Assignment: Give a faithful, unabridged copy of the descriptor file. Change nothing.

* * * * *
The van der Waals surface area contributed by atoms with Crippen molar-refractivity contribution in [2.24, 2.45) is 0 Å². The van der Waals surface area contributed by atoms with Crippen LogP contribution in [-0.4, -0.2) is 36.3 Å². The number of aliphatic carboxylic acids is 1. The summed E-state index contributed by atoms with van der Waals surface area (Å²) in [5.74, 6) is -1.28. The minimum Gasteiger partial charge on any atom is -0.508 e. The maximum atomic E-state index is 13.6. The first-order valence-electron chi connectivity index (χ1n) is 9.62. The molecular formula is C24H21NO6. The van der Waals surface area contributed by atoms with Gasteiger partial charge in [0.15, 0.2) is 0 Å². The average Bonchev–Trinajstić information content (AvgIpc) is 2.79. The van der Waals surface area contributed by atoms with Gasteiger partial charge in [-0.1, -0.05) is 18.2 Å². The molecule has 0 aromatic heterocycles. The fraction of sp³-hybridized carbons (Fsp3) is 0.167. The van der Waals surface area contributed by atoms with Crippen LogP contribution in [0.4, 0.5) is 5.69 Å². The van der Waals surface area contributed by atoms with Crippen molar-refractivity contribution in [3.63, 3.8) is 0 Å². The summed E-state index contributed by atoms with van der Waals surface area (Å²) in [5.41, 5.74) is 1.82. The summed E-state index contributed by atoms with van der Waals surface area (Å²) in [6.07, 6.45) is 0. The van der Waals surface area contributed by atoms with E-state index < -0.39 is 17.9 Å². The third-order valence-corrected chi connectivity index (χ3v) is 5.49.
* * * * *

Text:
The van der Waals surface area contributed by atoms with Crippen molar-refractivity contribution in [2.24, 2.45) is 0 Å². The van der Waals surface area contributed by atoms with Crippen LogP contribution in [-0.4, -0.2) is 36.3 Å². The number of aliphatic carboxylic acids is 1. The summed E-state index contributed by atoms with van der Waals surface area (Å²) in [5.74, 6) is -1.28. The minimum Gasteiger partial charge on any atom is -0.508 e. The maximum atomic E-state index is 13.6. The first-order valence-electron chi connectivity index (χ1n) is 9.62. The molecular formula is C24H21NO6. The van der Waals surface area contributed by atoms with Gasteiger partial charge in [0.15, 0.2) is 0 Å². The average Bonchev–Trinajstić information content (AvgIpc) is 2.79. The van der Waals surface area contributed by atoms with Gasteiger partial charge in [-0.1, -0.05) is 18.2 Å². The molecule has 0 aromatic heterocycles. The fraction of sp³-hybridized carbons (Fsp3) is 0.167. The van der Waals surface area contributed by atoms with Crippen LogP contribution in [0.4, 0.5) is 5.69 Å². The van der Waals surface area contributed by atoms with Crippen molar-refractivity contribution in [3.63, 3.8) is 0 Å². The summed E-state index contributed by atoms with van der Waals surface area (Å²) in [5.41, 5.74) is 1.82. The summed E-state index contributed by atoms with van der Waals surface area (Å²) in [6.07, 6.45) is 0. The van der Waals surface area contributed by atoms with E-state index < -0.39 is 17.9 Å². The third-order valence-corrected chi connectivity index (χ3v) is 5.49.